Use this URL to cite or link to this record in EThOS: https://ethos.bl.uk/OrderDetails.do?uin=uk.bl.ethos.737859
Title: "Among the unseen voices" : the influence of Shelley and Keats on the poetry of Wilfred Owen
Author: Suret, Emma
ISNI:       0000 0004 7225 2792
Awarding Body: University of Sheffield
Current Institution: University of Sheffield
Date of Award: 2017
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Abstract:
This thesis explores the influence of Percy Bysshe Shelley and John Keats on the poetry of Wilfred Owen. Scholars who have noted the influence of Shelley and Keats on Owen's poetry routinely argue that Owen becomes disenchanted with Romanticism following his front-line experience during the First World War. However, Owen's poetry reveals an unwavering debt to the work of Shelley and Keats throughout his poetic career. Examining Owen's early poetry and his war elegies, this thesis charts his poetic maturation through the approach of new formalism, revealing the intricacies in his developing poetic technique and providing a detailed analysis of his use of allusion. The first chapter compares Keats and Owen's response to poetic influence through readings of Keats's The Fall of Hyperion and Owen's 'To Poesy'. The second chapter reveals how Keats and Owen use the sonnet form as a site of poetic experimentation through an analysis of poems that include Keats's 'If by dull rhymes our English must be chained' and Owen's 'Futility'. The third chapter explores how Shelley and Owen depict sympathy and empathy in Shelley's The Triumph of Life, and Owen's 'The Show' and 'Strange Meeting'. Chapter four discusses how Shelley and Owen manipulate the aesthetic conventions of the elegy through readings of Shelley's Adonais and Owen's 'I saw his round mouth's crimson', 'Greater Love', and 'Mental Cases'. The final chapter shows how Owen blends the influence of Shelley and Keats in his approach to the pastoral genre. Owen makes explicit the influence of Shelley and Keats through a generous use of allusion throughout his oeuvre. Owen relishes the challenges of his poetic inheritance, figuring it as an experience that involves struggle and exhilaration in equal measure, and he balances his duty as a Romantic heir with his drive to assert his own unique poetic voice.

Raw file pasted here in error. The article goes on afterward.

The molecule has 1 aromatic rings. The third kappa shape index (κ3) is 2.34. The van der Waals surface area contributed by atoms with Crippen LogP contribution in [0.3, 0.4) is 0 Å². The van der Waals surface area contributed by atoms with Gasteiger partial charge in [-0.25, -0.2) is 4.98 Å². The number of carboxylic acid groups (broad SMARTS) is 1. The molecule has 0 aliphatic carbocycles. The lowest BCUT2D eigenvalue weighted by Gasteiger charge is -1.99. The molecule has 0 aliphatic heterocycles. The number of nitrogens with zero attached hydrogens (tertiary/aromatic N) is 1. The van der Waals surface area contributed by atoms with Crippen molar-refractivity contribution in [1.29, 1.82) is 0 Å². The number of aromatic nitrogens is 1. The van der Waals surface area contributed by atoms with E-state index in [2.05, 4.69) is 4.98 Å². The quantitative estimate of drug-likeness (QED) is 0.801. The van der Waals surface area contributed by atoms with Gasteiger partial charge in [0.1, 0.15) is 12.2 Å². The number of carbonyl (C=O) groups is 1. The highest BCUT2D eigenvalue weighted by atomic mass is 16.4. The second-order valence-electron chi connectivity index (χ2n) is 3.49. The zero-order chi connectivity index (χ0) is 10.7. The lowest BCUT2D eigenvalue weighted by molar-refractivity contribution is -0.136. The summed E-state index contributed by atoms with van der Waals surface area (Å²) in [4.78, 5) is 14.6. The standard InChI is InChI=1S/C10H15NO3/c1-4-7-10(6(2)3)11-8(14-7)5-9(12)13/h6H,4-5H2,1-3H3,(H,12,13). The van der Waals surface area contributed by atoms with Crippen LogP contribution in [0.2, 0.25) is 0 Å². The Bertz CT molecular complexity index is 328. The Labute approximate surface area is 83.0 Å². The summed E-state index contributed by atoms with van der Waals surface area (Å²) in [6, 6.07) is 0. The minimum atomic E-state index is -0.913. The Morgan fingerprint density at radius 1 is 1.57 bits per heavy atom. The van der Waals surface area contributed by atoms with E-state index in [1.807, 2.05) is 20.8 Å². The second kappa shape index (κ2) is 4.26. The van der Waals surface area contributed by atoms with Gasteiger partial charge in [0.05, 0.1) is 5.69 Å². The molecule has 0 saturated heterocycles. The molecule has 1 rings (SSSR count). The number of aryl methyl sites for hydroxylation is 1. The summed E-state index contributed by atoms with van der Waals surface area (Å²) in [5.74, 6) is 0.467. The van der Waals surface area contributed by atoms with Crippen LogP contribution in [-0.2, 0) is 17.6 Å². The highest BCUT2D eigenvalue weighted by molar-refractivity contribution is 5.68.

Supervisor: Callaghan, Madeleine ; Ebury, Katherine Sponsor: Not available
Qualification Name: Thesis (Ph.D.) Qualification Level: Doctoral
EThOS ID: uk.bl.ethos.737859  DOI: Not available
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